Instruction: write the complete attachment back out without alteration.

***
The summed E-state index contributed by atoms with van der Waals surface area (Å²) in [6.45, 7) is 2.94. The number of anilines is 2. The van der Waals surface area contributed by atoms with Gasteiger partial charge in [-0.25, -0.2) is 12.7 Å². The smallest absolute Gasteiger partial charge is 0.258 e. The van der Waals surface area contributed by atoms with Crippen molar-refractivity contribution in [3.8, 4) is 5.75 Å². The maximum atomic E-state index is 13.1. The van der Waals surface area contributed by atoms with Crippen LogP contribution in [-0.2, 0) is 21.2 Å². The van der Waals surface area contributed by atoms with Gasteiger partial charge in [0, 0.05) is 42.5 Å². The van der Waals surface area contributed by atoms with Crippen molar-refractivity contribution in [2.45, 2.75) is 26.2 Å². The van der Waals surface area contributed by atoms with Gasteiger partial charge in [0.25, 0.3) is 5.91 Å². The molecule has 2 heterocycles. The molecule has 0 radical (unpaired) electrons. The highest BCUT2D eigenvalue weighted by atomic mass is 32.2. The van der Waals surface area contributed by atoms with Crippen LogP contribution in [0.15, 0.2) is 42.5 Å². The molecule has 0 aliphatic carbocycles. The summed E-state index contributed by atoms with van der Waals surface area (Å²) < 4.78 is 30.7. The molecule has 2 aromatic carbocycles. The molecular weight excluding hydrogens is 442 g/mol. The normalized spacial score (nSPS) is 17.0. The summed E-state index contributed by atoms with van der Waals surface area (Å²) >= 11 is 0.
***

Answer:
The summed E-state index contributed by atoms with van der Waals surface area (Å²) in [6.45, 7) is 2.94. The number of anilines is 2. The van der Waals surface area contributed by atoms with Gasteiger partial charge in [-0.25, -0.2) is 12.7 Å². The smallest absolute Gasteiger partial charge is 0.258 e. The van der Waals surface area contributed by atoms with Crippen molar-refractivity contribution in [3.8, 4) is 5.75 Å². The maximum atomic E-state index is 13.1. The van der Waals surface area contributed by atoms with Crippen LogP contribution in [-0.2, 0) is 21.2 Å². The van der Waals surface area contributed by atoms with Gasteiger partial charge in [0, 0.05) is 42.5 Å². The van der Waals surface area contributed by atoms with Crippen molar-refractivity contribution in [2.45, 2.75) is 26.2 Å². The van der Waals surface area contributed by atoms with Gasteiger partial charge in [0.25, 0.3) is 5.91 Å². The molecule has 2 heterocycles. The molecule has 0 radical (unpaired) electrons. The highest BCUT2D eigenvalue weighted by atomic mass is 32.2. The van der Waals surface area contributed by atoms with Crippen LogP contribution in [0.15, 0.2) is 42.5 Å². The molecule has 0 aliphatic carbocycles. The summed E-state index contributed by atoms with van der Waals surface area (Å²) < 4.78 is 30.7. The molecule has 2 aromatic carbocycles. The molecular weight excluding hydrogens is 442 g/mol. The normalized spacial score (nSPS) is 17.0. The summed E-state index contributed by atoms with van der Waals surface area (Å²) >= 11 is 0.